Obstructive Sleep Apnea and Heart Disease

Obstructive sleep apnea (OSA) is a condition in which you stop breathing during sleep because of a narrowed or closed breathing passage (airway). Adults with obstructive sleep apnea are more likely to be overweight. Common symptoms of obstruc- tive sleep apnea include snoring, stopping breathing during sleep, frequent awakenings during the night and difficulty staying asleep throughout the night. It is also common for patients who have obstructive sleep apnea to be tired and sleepy during the day. Obstructive sleep apnea can also have a bad effect on your heart and your blood vessels (arteries, veins and capillaries), which is also referred to as the cardiovascular system. In addition, this sleepiness can cause accidents at work, poor work performance and car crashes.



What kinds of cardiovascular problems can I get with obstructive sleep apnea?

Several cardiovascular conditions can happen with untreated obstructive sleep apnea. For example, if you have obstructive sleep apnea, you are more likely to have high blood pressure (hypertension) or it may be difficult to control your blood pressure. Of people with hypertension, about 30% have obstructive sleep apnea. If you have obstructive sleep apnea, there is a 50% chance you also have hypertension.

Problems with the rhythm of your heart may occur such as atrial fibrillation (irregular heart beat) and bradycardia (slow heart rate). Patients with severe obstructive sleep apnea are four times more likely to have atrial fibrillation compared to those without the disorder. Not receiving treatment for your sleep apnea may make your atrial fibrillation difficult to control. For example, in patients who have atrial fibrillation cured with catheter ablation (a special treatment to the heart), those with untreated obstructive sleep apnea are 25% more likely to have their atrial fibrillation return.

Patients with obstructive sleep apnea are also more likely to have coronary artery disease. Coronary artery disease (also known as the hardening of the arteries) happens when the small blood vessels that supply blood and oxygen to your heart become narrow.

Narrowed coronary arteries can lead to heart attacks. If you have severe obstructive sleep apnea that is untreated, you are twice as likely to devel- op heart attacks in the future as those without the problem. In addition, up to 70% of patients admitted to the hospital because of coronary artery disease were found to have sleep apnea. If you have heart failure, obstructive sleep apnea can make it worse.

Also, people with untreated obstructive sleep apnea can develop heart failure. The chance of having obstructive sleep apnea if you have heart failure is quite high.

How does obstructive sleep apnea cause heart disease?

The reason why patients with obstructive sleep apnea develop heart disease is not exactly known. Obstructive sleep apnea causes you to have frequent pauses in your breathing; these pauses mean that you actually stop breathing and this causes you to wake up at night. When these breathing pauses happen, the oxygen level in your blood gets low. It is thought that the frequent bouts of low oxygen levels during sleep damages the blood vessels that supply the heart. Also with each one of the episodes, your body tells your heart to beat faster and your blood pressure to go up. Severe obstructive sleep apnea can also cause stress on your heart causing the heart to get enlarged. An enlarged heart can cause the heart to get less oxygen and work less efficiently.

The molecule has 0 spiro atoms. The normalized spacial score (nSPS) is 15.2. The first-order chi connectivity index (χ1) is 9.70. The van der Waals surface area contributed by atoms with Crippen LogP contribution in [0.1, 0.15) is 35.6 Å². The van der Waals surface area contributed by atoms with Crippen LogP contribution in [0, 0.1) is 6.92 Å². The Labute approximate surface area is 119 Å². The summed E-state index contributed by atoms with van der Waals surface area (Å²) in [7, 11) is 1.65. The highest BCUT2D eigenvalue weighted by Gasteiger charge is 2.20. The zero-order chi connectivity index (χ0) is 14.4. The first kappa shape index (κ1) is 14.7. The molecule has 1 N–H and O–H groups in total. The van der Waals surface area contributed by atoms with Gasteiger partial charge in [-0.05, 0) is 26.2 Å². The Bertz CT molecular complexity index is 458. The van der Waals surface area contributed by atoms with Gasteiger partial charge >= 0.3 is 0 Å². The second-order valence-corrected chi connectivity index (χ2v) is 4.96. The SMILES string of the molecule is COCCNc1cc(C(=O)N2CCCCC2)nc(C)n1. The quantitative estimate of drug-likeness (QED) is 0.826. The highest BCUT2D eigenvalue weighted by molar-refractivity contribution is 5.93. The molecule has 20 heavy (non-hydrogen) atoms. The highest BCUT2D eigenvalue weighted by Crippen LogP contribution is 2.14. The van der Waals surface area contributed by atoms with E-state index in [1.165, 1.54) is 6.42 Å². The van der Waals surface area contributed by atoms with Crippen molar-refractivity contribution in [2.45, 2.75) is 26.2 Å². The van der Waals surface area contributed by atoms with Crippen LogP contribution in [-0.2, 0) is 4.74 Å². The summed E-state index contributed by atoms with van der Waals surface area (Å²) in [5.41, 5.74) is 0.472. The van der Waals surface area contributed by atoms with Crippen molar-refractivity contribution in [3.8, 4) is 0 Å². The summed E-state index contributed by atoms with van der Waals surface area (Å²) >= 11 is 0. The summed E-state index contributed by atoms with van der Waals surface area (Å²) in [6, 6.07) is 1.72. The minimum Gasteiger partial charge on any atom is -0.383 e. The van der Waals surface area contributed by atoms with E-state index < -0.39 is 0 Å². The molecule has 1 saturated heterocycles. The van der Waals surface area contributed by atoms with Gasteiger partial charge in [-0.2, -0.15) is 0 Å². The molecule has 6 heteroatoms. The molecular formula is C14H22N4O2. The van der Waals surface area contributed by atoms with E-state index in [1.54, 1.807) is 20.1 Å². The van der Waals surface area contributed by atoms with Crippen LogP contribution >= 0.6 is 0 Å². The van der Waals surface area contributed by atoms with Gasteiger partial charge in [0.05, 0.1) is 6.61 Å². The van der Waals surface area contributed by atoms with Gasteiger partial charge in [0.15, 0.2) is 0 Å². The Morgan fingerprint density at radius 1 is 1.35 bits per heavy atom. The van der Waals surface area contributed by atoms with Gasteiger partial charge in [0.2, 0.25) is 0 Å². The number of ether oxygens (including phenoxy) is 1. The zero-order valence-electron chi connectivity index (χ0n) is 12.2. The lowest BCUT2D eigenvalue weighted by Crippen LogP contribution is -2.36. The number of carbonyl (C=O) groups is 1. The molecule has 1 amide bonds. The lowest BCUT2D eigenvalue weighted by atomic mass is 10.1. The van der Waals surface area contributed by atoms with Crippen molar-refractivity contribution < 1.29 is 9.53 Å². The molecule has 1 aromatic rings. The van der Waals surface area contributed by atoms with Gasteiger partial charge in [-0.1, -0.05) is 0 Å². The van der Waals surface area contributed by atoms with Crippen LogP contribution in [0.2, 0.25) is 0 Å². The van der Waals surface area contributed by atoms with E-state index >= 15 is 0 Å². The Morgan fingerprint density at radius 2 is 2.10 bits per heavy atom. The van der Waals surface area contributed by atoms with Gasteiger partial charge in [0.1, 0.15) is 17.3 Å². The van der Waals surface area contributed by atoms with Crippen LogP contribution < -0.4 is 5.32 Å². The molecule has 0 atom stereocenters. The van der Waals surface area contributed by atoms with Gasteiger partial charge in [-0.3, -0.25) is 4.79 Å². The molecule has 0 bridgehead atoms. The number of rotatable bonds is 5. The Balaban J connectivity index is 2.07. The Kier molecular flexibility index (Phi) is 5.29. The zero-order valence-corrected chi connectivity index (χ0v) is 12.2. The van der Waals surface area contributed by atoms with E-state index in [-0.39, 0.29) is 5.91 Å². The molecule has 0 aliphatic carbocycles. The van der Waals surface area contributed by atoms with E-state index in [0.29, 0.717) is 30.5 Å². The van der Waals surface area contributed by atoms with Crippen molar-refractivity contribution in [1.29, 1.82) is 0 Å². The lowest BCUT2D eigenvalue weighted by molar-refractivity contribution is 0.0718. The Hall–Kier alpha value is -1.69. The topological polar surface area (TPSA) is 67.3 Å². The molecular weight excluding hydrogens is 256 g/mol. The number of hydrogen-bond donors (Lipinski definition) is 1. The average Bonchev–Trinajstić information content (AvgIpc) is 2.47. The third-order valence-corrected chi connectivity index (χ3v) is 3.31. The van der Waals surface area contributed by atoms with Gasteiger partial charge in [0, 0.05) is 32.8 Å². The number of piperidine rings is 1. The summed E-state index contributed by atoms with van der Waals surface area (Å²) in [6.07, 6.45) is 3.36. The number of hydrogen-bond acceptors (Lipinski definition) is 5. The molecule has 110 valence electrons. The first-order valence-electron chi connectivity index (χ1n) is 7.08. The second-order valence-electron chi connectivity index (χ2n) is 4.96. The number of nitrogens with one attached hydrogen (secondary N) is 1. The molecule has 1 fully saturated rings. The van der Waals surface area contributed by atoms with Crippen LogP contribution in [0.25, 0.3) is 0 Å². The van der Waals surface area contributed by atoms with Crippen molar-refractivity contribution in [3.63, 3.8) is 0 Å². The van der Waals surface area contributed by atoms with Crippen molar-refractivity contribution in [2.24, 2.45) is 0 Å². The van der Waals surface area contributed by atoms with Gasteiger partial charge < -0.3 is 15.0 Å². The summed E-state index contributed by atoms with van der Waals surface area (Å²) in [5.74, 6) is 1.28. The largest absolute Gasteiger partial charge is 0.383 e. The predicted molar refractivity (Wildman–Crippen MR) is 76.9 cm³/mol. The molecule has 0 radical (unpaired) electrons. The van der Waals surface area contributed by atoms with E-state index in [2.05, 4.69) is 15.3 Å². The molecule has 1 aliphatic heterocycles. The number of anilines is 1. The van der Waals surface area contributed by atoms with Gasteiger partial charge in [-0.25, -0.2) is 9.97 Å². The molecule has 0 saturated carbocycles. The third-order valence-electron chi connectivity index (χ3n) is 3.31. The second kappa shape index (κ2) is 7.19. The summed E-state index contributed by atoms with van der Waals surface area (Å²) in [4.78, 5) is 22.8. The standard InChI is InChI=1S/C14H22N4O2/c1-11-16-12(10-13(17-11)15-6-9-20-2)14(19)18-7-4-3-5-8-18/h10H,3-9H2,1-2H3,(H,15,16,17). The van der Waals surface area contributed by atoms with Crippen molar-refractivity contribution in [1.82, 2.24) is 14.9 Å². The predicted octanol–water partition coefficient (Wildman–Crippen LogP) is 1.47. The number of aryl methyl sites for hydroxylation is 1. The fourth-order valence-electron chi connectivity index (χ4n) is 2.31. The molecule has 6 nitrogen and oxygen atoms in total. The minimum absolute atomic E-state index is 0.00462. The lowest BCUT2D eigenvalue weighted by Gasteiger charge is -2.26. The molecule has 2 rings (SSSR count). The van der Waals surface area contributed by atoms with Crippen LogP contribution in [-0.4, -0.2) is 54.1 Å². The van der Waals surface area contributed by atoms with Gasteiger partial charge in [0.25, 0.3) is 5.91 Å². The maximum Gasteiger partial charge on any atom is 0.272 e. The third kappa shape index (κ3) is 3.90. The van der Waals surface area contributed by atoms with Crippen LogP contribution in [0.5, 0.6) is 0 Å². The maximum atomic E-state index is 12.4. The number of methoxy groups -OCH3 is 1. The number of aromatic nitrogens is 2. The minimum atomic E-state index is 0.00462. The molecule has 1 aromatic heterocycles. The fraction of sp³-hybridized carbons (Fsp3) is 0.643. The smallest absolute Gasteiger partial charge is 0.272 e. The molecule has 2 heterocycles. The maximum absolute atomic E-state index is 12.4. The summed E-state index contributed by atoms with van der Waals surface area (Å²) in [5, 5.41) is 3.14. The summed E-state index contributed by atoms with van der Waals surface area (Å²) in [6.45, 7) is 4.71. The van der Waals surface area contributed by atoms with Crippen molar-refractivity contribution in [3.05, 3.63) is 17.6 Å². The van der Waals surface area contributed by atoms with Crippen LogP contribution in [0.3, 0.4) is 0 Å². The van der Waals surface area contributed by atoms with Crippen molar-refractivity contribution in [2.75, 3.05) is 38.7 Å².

Tests to detect sleep apnea include:

  • Polysomnogram (PSG): this is a comprehensive over- night sleep study that is performed in a sleep center under the supervision of a licensed polysomnographic sleep technologist. It is the preferred sleep study for patients with other medical problems, such as, cardiovas- cular disease, obstructive pulmonary disease (COPD), neuromuscular diseases and/or cognitive disorders. A PSG can accurately determine the number of pauses in breathing (apnea / ap·ne·a) and episodes of abnormally slow or shallow breathing (hypopnea / hy·po·pne·a), key factors that determine if a patient is positive or negative for sleep apnea. A PSG can also diagnose up to 80 sleep disorders by using a variety of equipment that monitors brain activity, eye movements, respiratory effort, blood oxygen saturation, heart rate, body movements, and more. 

  • Home Sleep Test (HSAT): this is a sleep study used only for the diagno- sis of sleep apnea and is performed by patients themselves in their home. HSTs are limited in the data they capture to respiratory effort, blood oxygen saturation, and airflow. HSTs may not accurately deter- mine when the patient is awake or asleep and what stage of sleep the patient is in. As a result, a HST may not be conclusive in determining if a patient is positive or negative for sleep apnea.

What happens if my sleep study results are positive for sleep apnea? You should expect your study results in up to 15 business days from the time your sleep study was completed. The physician that ordered your sleep study will be calling to inform you of your study results. Otherwise, you should expect a telephone call from our sleep specialist to schedule a follow-up care consultation, only if your study results are positive and requested by the physician that ordered your sleep study. During a follow-up care consultation your treatment options will be discussed.


To schedule an appointment at one of Inspira Health's Sleep Centers near you, call (856)–853–2131



References: American Heart Association  Harvard Healthy Sleep  Sleep Foundation